I never thought being a sycophant could be a career skill.
One of my favorite political rants used to be how nothing has changed, socially, since the Middle Ages. We are all just very high-tech serfs serving a slightly different kind of feudal lord. The owners of companies are like the dukes and barons of old. Their companies are their fiefdoms. Their emperor, their “High King”, simply whatever government they happen to live under at the time. Oh, every once in a while someone reminds me that one thing has changed. “We can own property!” they exclaim, thinking they’ve found the hole in my pet political theory. But, of course, I’ve been waiting for that, so I simply smile shyly and quietly say “eminent domain“.
But, all this really means, to me, is that it doesn’t matter so much who’s in charge at the “top”. Mostly, it doesn’t have a significant effect on my life. I still have to buy the things I have to buy, pay the taxes that the current Caesar demands, and work at the job I happen to have. Ah, and there is the crux of things, that job. I have to keep that job, because, of course, I am in thrall to my economic lord. I live, at times, in fear of angering my liege, lest I become a financial ronin. A hungry mouth without a patron is a Very Bad Thing. So, I have learned to curry favor. I work hard at thankless tasks so that I might please my lord and he, therefore, will reward me.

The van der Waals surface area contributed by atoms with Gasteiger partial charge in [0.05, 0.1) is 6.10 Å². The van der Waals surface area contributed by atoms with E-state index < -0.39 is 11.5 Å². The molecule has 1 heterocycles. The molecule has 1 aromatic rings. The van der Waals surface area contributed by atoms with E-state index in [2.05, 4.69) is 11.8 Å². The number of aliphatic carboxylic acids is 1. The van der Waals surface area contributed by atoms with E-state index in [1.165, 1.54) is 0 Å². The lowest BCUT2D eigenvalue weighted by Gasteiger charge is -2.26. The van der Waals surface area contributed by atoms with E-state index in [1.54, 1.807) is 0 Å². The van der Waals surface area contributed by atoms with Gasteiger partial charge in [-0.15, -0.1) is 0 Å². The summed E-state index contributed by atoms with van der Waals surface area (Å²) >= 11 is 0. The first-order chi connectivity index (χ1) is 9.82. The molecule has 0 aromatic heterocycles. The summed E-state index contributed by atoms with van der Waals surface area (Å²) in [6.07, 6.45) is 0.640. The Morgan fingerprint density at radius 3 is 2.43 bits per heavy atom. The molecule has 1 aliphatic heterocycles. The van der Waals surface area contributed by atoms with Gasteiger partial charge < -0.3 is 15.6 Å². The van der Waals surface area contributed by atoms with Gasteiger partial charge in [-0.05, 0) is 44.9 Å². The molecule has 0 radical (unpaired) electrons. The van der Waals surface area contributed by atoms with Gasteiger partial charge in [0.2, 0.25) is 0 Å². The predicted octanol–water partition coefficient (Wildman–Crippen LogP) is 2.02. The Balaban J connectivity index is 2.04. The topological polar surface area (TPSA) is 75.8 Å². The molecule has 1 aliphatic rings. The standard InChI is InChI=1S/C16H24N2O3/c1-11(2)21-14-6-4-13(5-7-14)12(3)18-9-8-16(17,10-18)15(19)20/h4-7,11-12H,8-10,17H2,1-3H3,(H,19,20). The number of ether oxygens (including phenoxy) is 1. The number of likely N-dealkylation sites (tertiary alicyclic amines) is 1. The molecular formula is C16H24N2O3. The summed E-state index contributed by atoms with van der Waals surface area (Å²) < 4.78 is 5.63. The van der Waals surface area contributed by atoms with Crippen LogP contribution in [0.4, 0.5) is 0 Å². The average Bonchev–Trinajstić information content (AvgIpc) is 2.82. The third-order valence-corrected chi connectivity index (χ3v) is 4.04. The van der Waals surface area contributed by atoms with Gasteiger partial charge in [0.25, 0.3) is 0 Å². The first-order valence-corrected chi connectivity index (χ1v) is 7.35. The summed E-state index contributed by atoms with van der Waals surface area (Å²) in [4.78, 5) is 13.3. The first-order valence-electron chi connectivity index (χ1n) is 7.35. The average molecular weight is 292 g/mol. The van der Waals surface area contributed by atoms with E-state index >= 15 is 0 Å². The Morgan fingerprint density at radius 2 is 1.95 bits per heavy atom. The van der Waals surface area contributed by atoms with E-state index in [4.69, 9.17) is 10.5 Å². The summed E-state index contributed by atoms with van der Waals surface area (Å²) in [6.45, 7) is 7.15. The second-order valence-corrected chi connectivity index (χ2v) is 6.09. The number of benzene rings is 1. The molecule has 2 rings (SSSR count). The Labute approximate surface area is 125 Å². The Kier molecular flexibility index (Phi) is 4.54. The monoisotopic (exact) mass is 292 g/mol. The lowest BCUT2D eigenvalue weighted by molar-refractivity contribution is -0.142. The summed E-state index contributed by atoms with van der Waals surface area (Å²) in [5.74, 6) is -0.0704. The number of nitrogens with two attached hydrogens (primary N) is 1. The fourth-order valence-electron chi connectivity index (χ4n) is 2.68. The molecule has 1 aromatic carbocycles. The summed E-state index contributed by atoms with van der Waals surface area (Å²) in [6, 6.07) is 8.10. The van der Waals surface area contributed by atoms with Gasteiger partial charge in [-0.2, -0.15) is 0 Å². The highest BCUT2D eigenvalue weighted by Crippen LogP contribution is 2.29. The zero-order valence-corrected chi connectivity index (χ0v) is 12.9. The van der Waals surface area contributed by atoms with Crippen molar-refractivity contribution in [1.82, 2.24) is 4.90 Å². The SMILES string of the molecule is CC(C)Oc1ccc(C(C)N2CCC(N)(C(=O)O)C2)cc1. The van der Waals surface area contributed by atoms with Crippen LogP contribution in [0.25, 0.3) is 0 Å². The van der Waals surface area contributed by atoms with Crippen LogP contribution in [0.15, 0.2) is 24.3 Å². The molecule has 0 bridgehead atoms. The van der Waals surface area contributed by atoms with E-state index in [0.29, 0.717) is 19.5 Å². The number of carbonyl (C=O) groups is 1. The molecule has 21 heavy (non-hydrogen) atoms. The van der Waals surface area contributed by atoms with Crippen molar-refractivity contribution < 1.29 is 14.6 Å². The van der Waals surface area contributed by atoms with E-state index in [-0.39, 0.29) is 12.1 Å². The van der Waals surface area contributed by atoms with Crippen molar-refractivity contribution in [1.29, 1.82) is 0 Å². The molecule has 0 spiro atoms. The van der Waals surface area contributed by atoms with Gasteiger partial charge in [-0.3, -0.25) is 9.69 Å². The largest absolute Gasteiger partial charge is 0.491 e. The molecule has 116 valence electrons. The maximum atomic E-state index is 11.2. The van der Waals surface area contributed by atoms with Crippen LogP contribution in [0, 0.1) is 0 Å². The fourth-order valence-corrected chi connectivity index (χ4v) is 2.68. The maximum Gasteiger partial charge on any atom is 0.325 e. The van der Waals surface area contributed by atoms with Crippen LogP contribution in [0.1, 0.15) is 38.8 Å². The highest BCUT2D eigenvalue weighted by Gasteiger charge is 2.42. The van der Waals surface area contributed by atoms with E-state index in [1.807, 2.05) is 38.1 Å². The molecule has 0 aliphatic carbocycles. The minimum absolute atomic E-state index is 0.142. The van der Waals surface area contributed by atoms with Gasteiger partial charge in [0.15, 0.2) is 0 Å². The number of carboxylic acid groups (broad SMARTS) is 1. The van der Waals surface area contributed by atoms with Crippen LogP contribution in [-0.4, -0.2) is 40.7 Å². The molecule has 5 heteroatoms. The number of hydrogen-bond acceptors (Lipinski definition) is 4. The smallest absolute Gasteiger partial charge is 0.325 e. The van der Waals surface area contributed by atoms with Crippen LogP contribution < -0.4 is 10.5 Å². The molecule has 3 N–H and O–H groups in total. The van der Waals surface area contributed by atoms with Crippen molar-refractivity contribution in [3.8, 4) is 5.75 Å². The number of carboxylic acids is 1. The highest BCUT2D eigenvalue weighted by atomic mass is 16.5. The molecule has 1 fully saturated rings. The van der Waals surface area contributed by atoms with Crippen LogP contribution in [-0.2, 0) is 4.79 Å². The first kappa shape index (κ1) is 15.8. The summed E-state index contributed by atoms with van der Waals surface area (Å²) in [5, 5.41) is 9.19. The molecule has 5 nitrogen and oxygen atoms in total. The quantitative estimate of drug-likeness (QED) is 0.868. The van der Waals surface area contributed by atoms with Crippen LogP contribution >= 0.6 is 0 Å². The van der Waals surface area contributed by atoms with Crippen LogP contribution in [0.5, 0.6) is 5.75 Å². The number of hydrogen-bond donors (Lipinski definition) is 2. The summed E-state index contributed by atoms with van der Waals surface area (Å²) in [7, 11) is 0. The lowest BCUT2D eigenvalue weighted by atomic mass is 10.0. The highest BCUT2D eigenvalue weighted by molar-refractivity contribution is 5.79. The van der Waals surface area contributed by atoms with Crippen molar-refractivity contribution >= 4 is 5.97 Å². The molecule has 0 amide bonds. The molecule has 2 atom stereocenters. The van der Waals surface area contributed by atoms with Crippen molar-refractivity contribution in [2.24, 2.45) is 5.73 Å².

So, here’s where being a sycophant comes in…
My job is basically based on whether or not the boss likes me. Good news! He does. Now, I’ve done a little informal survey around the office and people who have been there more than two years agree, if the president of the company likes you, you’re in. Personally, I prefer that my ability to do my job well was the determining factor on my job security, but, well, I can work with this. And, really, it’s not that I mind being a courtier or even a sycophant, but, why do I always feel like the court jester?
Incidentally, I’ve survived a lot of job changes over the years, mainly, thanks to a book called The Way of the Ronin, which is now in its third edition. It’s especially helpful for people with technical skills who have to always work to stay ahead of the curve.
Advice from your Uncle Jim:
"The greatest achievements are those that benefit others."